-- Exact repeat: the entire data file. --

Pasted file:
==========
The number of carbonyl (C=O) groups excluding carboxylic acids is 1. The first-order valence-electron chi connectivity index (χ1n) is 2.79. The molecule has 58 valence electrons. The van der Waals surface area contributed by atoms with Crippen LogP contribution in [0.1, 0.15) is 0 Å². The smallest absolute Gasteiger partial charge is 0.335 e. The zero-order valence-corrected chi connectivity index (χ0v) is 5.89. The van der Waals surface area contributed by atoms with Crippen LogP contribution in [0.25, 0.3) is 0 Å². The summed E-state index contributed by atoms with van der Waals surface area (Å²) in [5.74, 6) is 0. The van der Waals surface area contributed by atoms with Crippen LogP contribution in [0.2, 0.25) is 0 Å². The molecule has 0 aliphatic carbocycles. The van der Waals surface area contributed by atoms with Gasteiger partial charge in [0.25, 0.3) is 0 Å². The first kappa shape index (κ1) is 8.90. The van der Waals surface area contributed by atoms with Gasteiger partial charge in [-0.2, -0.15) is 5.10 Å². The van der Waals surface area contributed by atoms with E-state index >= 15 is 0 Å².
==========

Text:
The number of carbonyl (C=O) groups excluding carboxylic acids is 1. The first-order valence-electron chi connectivity index (χ1n) is 2.79. The molecule has 58 valence electrons. The van der Waals surface area contributed by atoms with Crippen LogP contribution in [0.1, 0.15) is 0 Å². The smallest absolute Gasteiger partial charge is 0.335 e. The zero-order valence-corrected chi connectivity index (χ0v) is 5.89. The van der Waals surface area contributed by atoms with Crippen LogP contribution in [0.25, 0.3) is 0 Å². The summed E-state index contributed by atoms with van der Waals surface area (Å²) in [5.74, 6) is 0. The van der Waals surface area contributed by atoms with Crippen LogP contribution in [0.2, 0.25) is 0 Å². The molecule has 0 aliphatic carbocycles. The van der Waals surface area contributed by atoms with Gasteiger partial charge in [0.25, 0.3) is 0 Å². The first kappa shape index (κ1) is 8.90. The van der Waals surface area contributed by atoms with Gasteiger partial charge in [-0.2, -0.15) is 5.10 Å². The van der Waals surface area contributed by atoms with E-state index >= 15 is 0 Å².